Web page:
The automobile is one of the most important inventions of our time. It brings us mobility, freedom, jobs and much more. But as long as men will move, there will be accidents. How can we reduce the occurrence or severity of those accidents?
Ideally you would try to avoid an accident altogether. Surveys showed that after fuel efficiency, safety is the second most important criterion in purchasing a vehicle. The auto industry distinguishes between passive and active safety. Active safety refers to solutions that help in preventing an accident, and includes brake assist and electronic stability control systems, as well as advanced driver assistant systems like lane departure assistance. Passive safety refers to solutions that help reduce the effects of an accident, and includes airbags, seatbelts and, to the point of this post, the physical structure of the vehicle.
As long as collisions still occur, car makers will focus on the vehicle structure to save lives. They use a variety of materials; high amongst them is aluminum. Aluminum’s high strength-to-weight ratio makes parts that are lightweight yet capable of carrying heavy loads and absorbing high amounts of energy in crash. Pound-for-pound, aluminum can absorb more crash energy than steel and is very predictable in the way it reacts to collision forces. Vehicle designers use this predictability to design structures that absorb crash energy and transfer it around and away from the passengers. Additionally, aluminum’s corrosion resistance minimizes deterioration of a vehicle’s structure – and hence its ability to absorb crash energy – over the life of the vehicle.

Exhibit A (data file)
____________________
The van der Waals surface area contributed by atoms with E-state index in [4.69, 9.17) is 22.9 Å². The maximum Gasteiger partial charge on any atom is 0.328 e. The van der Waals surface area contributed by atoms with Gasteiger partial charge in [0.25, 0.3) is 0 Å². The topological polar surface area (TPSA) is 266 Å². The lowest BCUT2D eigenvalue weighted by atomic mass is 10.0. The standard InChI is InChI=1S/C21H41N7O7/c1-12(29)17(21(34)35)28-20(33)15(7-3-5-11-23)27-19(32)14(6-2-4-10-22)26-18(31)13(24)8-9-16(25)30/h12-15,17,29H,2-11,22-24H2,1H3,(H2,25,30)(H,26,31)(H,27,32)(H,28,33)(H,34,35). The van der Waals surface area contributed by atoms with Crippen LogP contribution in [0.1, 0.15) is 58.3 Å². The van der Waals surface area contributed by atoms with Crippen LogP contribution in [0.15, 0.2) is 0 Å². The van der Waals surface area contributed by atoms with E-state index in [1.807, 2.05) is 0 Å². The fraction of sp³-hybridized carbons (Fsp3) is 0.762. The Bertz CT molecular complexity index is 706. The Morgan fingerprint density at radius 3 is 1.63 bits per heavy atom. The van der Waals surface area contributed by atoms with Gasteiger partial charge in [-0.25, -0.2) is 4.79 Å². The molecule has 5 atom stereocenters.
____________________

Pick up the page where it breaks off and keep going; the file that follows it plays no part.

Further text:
Light-weighting with aluminum also contributes to better cornering stability and wheel-to-road power distribution. And vehicle weight reduction can contribute to shorter stopping distances, which may help the driver avoid an accident altogether. Not to mention fewer visits to the gas station thanks to improved fuel economy.
A good example of the benefits light-weighting can deliver is the new aluminum-bodied Ford F-150. Overall, up to 700 pounds of weight were saved, helping the F-150 tow more, haul more, accelerate quicker and stop shorter. The truck earned a top five-star safety rating from the USA’s National Highway Traffic Safety Administration (NHTSA) — the only full-size, light-duty truck to receive NHTSA’s top safety rating in all crash test modes and cab configurations.
Using aluminum in combination with intelligent vehicle design leads to lower weight and higher strength and is the basis for improved performance, safety, economy, emissions performance and driving dynamics — at no expense to safety.